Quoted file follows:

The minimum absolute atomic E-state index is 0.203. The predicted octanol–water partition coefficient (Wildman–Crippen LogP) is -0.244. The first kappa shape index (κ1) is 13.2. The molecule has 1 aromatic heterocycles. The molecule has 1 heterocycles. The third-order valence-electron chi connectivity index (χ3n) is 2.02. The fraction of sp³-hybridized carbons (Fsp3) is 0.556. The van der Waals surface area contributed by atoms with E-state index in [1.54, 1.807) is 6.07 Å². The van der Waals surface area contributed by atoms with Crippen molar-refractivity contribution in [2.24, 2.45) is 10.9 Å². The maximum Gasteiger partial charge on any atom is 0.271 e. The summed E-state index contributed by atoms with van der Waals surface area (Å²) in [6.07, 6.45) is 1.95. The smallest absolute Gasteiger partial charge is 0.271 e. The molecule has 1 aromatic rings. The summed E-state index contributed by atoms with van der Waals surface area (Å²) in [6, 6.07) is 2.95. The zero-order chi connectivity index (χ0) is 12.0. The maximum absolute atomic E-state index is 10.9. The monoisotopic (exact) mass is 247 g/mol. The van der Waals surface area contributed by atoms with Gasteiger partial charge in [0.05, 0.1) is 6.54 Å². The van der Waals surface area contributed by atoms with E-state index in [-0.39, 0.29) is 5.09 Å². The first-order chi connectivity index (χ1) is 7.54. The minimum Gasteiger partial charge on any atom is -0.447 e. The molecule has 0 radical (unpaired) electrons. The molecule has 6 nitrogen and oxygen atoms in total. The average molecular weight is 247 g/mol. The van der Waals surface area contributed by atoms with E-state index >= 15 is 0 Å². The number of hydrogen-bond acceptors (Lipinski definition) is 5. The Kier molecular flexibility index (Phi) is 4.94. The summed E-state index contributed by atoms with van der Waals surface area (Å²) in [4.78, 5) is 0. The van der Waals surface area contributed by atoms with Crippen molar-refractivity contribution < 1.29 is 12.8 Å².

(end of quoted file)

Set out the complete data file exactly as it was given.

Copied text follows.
The minimum absolute atomic E-state index is 0.203. The predicted octanol–water partition coefficient (Wildman–Crippen LogP) is -0.244. The first kappa shape index (κ1) is 13.2. The molecule has 1 aromatic heterocycles. The molecule has 1 heterocycles. The third-order valence-electron chi connectivity index (χ3n) is 2.02. The fraction of sp³-hybridized carbons (Fsp3) is 0.556. The van der Waals surface area contributed by atoms with E-state index in [1.54, 1.807) is 6.07 Å². The van der Waals surface area contributed by atoms with Crippen molar-refractivity contribution in [2.24, 2.45) is 10.9 Å². The maximum Gasteiger partial charge on any atom is 0.271 e. The summed E-state index contributed by atoms with van der Waals surface area (Å²) in [6.07, 6.45) is 1.95. The smallest absolute Gasteiger partial charge is 0.271 e. The molecule has 1 aromatic rings. The summed E-state index contributed by atoms with van der Waals surface area (Å²) in [6, 6.07) is 2.95. The zero-order chi connectivity index (χ0) is 12.0. The maximum absolute atomic E-state index is 10.9. The monoisotopic (exact) mass is 247 g/mol. The van der Waals surface area contributed by atoms with Gasteiger partial charge in [0.05, 0.1) is 6.54 Å². The van der Waals surface area contributed by atoms with E-state index in [-0.39, 0.29) is 5.09 Å². The first-order chi connectivity index (χ1) is 7.54. The minimum Gasteiger partial charge on any atom is -0.447 e. The molecule has 0 radical (unpaired) electrons. The molecule has 6 nitrogen and oxygen atoms in total. The average molecular weight is 247 g/mol. The van der Waals surface area contributed by atoms with E-state index >= 15 is 0 Å². The number of hydrogen-bond acceptors (Lipinski definition) is 5. The Kier molecular flexibility index (Phi) is 4.94. The summed E-state index contributed by atoms with van der Waals surface area (Å²) in [4.78, 5) is 0. The van der Waals surface area contributed by atoms with Crippen molar-refractivity contribution < 1.29 is 12.8 Å².